SHA-2 – What is it, definition and concept | 2022

The SHA-2 algorithm is the later version of the original SHA, which was responsible for encrypting data in order to provide certain security.

In other words, the Secure Hash Algorithm (SHA), is an algorithm whose main task, through the ‘hash’ function, is to provide security to certain applications via cryptography.

These types of algorithms are essential in our day to day. It allows us to send text messages with certain security, to surf the Internet without having your identity exposed at all.

An example with the Whatsapp or Telegram applications, which boast end-to-end encrypted messages. This means, in practice, that the message we send is encrypted with a completely different code than what we have written. Once it finally reaches the recipient, that’s when that code is cracked again in our initial message.

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hash function

It is about giving a different value and without any relation to a data or data set of any type. Thus, if someone intercepts the message, he will not know what type of data he is dealing with.1

This type of digital security is called cryptographic hash functions, since what the hash function does is transform the data or data set with values ​​that, a priori, do not give us any indication of what they are.

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Clarify that files with an xlsx extension are actually Excel files, those ending in pdf are PDF documents and those with jpg are images. The function then not only prevents them from knowing what it is, but what format the data is being sent in.

SHA and its variants

The SHA algorithms have several variants, the vast majority of which have been developed by the US NSA (National Security Agency).

In this regard, the first to make the leap in a general way was SHA-1, which was present in one way or another in practically the entire digital ecosystem of the time (1990-2010).

SHA-2 would later emerge, which is the algorithm at hand. SHA-2 is developed to improve certain shortcomings of SHA-1. Although the real trigger for its expansion was the continuous computer attacks that occurred while the SHA-1 algorithm was present. These attacks were often ultimately successful.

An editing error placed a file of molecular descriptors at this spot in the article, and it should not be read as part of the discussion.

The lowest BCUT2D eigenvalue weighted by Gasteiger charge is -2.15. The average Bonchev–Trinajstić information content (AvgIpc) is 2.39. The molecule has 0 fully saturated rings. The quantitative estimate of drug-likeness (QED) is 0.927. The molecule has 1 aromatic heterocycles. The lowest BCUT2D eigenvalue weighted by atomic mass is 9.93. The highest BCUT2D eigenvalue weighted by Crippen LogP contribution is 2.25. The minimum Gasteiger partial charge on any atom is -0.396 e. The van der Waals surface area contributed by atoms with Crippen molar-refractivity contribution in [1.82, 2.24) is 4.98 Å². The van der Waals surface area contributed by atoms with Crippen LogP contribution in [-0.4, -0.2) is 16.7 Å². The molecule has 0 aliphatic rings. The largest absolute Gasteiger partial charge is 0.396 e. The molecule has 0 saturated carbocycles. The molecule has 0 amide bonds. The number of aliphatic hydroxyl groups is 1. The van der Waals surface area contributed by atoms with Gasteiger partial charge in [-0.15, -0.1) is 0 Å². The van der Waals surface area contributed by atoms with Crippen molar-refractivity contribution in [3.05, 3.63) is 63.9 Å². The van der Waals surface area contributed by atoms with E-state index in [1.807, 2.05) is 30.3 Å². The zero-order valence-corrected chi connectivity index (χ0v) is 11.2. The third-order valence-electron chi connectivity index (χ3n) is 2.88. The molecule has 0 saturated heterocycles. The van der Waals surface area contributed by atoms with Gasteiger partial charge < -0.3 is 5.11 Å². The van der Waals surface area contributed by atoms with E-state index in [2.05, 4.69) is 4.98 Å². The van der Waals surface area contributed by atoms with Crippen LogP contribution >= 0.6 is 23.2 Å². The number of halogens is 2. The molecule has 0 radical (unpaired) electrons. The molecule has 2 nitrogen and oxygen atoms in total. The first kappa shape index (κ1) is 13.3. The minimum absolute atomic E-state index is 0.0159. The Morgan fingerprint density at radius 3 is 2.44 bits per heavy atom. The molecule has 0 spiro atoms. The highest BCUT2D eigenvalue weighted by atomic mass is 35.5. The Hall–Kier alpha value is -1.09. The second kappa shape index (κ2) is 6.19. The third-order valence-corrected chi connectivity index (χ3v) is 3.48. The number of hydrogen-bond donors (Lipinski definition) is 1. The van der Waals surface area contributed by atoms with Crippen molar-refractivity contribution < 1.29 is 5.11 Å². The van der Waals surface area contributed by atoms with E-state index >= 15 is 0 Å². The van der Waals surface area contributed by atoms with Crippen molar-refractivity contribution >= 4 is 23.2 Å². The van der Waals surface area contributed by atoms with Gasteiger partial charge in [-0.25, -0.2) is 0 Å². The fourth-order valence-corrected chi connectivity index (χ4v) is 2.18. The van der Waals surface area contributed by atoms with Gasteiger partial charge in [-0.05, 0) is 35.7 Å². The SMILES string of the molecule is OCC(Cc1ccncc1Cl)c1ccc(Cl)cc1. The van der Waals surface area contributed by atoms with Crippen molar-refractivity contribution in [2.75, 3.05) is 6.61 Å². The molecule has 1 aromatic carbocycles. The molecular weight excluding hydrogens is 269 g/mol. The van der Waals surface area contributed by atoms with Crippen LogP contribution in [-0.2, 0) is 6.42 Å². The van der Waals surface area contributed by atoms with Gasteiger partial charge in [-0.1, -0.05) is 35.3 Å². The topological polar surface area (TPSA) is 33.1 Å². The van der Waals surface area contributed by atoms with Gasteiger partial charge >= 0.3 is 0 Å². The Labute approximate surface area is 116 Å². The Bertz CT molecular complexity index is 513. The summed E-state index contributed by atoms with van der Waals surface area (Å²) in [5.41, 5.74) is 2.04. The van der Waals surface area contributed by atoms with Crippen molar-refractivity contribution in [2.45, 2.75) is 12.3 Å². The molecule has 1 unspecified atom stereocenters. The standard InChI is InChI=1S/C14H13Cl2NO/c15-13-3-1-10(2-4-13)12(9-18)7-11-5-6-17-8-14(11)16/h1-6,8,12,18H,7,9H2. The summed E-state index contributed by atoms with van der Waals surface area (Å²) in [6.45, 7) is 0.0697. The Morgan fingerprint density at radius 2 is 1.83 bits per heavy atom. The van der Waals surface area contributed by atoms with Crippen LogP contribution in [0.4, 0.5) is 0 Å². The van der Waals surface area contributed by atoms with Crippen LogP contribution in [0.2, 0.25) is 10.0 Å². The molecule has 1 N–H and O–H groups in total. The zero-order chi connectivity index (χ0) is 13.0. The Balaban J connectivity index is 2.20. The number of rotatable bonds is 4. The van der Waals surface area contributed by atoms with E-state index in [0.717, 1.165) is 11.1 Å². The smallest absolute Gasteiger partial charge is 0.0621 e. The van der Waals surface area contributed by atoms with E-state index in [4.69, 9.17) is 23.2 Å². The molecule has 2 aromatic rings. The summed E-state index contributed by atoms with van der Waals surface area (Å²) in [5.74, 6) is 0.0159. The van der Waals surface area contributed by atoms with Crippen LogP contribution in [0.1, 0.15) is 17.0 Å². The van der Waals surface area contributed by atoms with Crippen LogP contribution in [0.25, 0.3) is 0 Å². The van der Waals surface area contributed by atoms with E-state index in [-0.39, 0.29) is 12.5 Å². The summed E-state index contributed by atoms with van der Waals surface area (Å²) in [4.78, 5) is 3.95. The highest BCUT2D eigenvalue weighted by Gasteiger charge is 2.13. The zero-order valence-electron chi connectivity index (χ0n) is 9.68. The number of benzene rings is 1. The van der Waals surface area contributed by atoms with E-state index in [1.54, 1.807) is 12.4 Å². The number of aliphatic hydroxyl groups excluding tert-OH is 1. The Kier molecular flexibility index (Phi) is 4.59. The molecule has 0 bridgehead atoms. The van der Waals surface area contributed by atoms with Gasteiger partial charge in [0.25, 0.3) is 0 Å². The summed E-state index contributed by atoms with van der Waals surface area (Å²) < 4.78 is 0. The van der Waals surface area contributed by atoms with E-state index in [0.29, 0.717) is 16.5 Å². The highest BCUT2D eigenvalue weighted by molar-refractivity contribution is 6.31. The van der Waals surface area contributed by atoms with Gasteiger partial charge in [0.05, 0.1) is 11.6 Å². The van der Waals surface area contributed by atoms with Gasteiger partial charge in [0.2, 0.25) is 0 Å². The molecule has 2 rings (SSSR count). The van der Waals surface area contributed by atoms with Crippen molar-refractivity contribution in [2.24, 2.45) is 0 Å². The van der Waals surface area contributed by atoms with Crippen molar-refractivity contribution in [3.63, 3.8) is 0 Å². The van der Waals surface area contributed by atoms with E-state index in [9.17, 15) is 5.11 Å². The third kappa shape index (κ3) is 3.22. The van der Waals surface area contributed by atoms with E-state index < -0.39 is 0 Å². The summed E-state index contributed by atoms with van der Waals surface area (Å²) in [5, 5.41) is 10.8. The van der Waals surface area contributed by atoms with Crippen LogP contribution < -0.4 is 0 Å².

One of the main problems with SHA-1 is the so-called ‘collision’. Which consist of giving the same value to the same data or set of data. In other words, it is about encrypting an Excel file or a Word file with the same code.

Today this algorithm is still a guarantee of security and no major cracks or widespread failures have been found to expose it.

Finally, in 2015, the SHA-3 algorithm was presented, which, unlike its predecessors, is to a certain extent independent in its development. That is, if SHA-2 is the successor of SHA-1, SHA-3 does not have that status with SHA-2, it is totally different.

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SHA-3 is conceived with the aim of being able to withstand attacks at the quantum level, since the future of the technology will be based on this still untapped branch, and with endless possibilities and potential.

Examples of applications with SHA-2

Some cases that can be highlighted in the use of this type of algorithm are:

  • The IP addresses.
  • encrypted messages.
  • Cloud data.

First of all, IPs are something like our identity within the internet. If when we go down the street a policeman asks for our identity card or DNI, on the internet this card or DNI would be our IP. This identity can be masked with VPN shields, which give us another IP, to hide our location as well as our identity.

Secondly, and as has already been mentioned, encrypted messages consist of encoding normal messages in random values ​​to later be decrypted when the message reaches the recipient. These types of functions are also very present in email clients, such as Gmail, Outlook or GMX.

Third and last, the functions of a SHA algorithm are also applicable to data hosted in the cloud. It consists of the same system already exposed, since the same cryptographic protocol is applied to them until the user who tries to access them proves that he is the legitimate owner of them.

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